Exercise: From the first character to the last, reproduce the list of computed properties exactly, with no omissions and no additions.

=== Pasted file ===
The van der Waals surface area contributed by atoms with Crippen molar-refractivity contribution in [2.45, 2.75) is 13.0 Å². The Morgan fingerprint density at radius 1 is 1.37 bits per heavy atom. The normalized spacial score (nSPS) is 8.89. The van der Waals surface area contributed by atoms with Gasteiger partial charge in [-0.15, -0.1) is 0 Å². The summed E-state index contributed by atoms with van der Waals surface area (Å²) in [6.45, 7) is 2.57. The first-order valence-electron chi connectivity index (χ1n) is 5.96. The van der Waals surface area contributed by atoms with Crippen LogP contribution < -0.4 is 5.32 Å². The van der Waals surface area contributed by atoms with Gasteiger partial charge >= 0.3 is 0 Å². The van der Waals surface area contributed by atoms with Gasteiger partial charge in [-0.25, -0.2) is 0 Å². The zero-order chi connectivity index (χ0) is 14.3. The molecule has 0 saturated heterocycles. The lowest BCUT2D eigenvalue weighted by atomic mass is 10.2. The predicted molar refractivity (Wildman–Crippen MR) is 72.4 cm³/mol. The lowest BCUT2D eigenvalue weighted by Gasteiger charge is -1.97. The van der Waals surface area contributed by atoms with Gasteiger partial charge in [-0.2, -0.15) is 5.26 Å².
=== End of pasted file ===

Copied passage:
The van der Waals surface area contributed by atoms with Crippen molar-refractivity contribution in [2.45, 2.75) is 13.0 Å². The Morgan fingerprint density at radius 1 is 1.37 bits per heavy atom. The normalized spacial score (nSPS) is 8.89. The van der Waals surface area contributed by atoms with Gasteiger partial charge in [-0.15, -0.1) is 0 Å². The summed E-state index contributed by atoms with van der Waals surface area (Å²) in [6.45, 7) is 2.57. The first-order valence-electron chi connectivity index (χ1n) is 5.96. The van der Waals surface area contributed by atoms with Crippen LogP contribution < -0.4 is 5.32 Å². The van der Waals surface area contributed by atoms with Gasteiger partial charge >= 0.3 is 0 Å². The van der Waals surface area contributed by atoms with Gasteiger partial charge in [-0.25, -0.2) is 0 Å². The zero-order chi connectivity index (χ0) is 14.3. The molecule has 0 saturated heterocycles. The lowest BCUT2D eigenvalue weighted by atomic mass is 10.2. The predicted molar refractivity (Wildman–Crippen MR) is 72.4 cm³/mol. The lowest BCUT2D eigenvalue weighted by Gasteiger charge is -1.97. The van der Waals surface area contributed by atoms with Gasteiger partial charge in [-0.2, -0.15) is 5.26 Å².